Currently, there are more or less the same number of servers compared to our previous Sun snapshot in May 2008. Faster processors and more memory are to be expected over such a period, but little else is new (as the table that follows this article illustrates). While normally this would be a bone of contention, it is reassuring to see Sun hardware products in the real world that will continue as before at least for now.
The first big change, though, is the Web site location. Oracle has ported all the Sun links over to its own domain. But the Sun name remains a smart move on Oracle's part.
What is likely to happen over time, though, is a relegation of servers into mere building blocks as part of larger solution sets targeted at specific verticals and packaged with Oracle databases and applications.
"It's been about building complete systems at Oracle," said Charles Phillips, president of Oracle. "Customers are looking for complete integrated and engineered systems."
Oracle's vision is to take much of the manual grind out of IT. By providing pre-packaged modules that can easily be slotted into the data center, it aims to own far more real-estate than before.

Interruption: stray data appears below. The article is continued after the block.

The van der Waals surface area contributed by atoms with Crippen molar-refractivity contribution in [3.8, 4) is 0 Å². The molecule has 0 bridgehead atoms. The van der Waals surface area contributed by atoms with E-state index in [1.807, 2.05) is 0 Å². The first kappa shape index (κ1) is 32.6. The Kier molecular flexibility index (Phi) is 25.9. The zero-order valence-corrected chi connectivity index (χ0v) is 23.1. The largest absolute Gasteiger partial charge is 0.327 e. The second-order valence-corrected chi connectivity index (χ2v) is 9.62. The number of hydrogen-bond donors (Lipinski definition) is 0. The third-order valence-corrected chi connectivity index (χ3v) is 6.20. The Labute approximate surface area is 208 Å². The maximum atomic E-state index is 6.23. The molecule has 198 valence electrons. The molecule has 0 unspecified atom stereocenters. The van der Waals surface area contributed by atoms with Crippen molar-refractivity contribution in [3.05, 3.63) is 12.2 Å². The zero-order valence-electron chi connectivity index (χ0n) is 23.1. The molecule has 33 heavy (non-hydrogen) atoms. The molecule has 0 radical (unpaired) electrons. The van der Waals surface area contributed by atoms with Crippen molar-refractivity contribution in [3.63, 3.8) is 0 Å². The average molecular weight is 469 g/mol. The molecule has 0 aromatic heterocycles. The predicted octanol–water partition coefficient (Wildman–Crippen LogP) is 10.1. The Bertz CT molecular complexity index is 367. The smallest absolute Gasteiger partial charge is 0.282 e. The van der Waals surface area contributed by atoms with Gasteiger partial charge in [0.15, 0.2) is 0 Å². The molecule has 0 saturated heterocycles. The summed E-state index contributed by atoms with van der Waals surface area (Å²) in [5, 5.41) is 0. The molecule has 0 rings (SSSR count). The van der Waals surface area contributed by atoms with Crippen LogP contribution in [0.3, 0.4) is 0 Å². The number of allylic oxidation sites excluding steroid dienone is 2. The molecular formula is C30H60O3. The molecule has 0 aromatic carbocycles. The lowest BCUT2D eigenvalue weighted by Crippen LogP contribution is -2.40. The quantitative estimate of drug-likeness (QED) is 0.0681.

Phillips pointed out that the most significant breakthroughs in recent times have concerned the various interactions between the layers of the IT stack. Oracle's logic, therefore, is that instead of having separate companies at each layer that then somehow have to cobble things together, why not have one company that spans the layers?
"Instead of finger pointing, we will take care of the product and can resolve issues quickly," said Phillips.
Read the rest at ServerWatch.
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